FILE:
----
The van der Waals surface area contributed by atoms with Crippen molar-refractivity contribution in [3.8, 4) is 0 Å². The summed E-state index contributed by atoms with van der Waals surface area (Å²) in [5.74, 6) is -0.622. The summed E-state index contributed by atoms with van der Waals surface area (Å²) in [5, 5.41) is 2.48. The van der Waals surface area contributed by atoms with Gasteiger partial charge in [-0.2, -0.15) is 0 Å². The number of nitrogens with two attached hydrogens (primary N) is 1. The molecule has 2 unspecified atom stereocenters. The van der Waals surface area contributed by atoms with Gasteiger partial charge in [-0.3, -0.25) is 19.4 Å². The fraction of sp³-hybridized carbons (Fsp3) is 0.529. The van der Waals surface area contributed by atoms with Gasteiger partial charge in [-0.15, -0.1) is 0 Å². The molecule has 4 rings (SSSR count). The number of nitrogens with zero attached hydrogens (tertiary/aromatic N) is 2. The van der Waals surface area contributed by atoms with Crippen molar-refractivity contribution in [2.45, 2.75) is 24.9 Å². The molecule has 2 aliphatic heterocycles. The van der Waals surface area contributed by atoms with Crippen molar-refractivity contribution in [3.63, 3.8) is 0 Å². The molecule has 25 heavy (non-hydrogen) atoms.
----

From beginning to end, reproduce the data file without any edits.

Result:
The van der Waals surface area contributed by atoms with Crippen molar-refractivity contribution in [3.8, 4) is 0 Å². The summed E-state index contributed by atoms with van der Waals surface area (Å²) in [5.74, 6) is -0.622. The summed E-state index contributed by atoms with van der Waals surface area (Å²) in [5, 5.41) is 2.48. The van der Waals surface area contributed by atoms with Gasteiger partial charge in [-0.2, -0.15) is 0 Å². The number of nitrogens with two attached hydrogens (primary N) is 1. The molecule has 2 unspecified atom stereocenters. The van der Waals surface area contributed by atoms with Gasteiger partial charge in [-0.3, -0.25) is 19.4 Å². The fraction of sp³-hybridized carbons (Fsp3) is 0.529. The van der Waals surface area contributed by atoms with Gasteiger partial charge in [-0.15, -0.1) is 0 Å². The molecule has 4 rings (SSSR count). The number of nitrogens with zero attached hydrogens (tertiary/aromatic N) is 2. The van der Waals surface area contributed by atoms with Crippen molar-refractivity contribution in [2.45, 2.75) is 24.9 Å². The molecule has 2 aliphatic heterocycles. The van der Waals surface area contributed by atoms with Crippen molar-refractivity contribution in [3.63, 3.8) is 0 Å². The molecule has 25 heavy (non-hydrogen) atoms.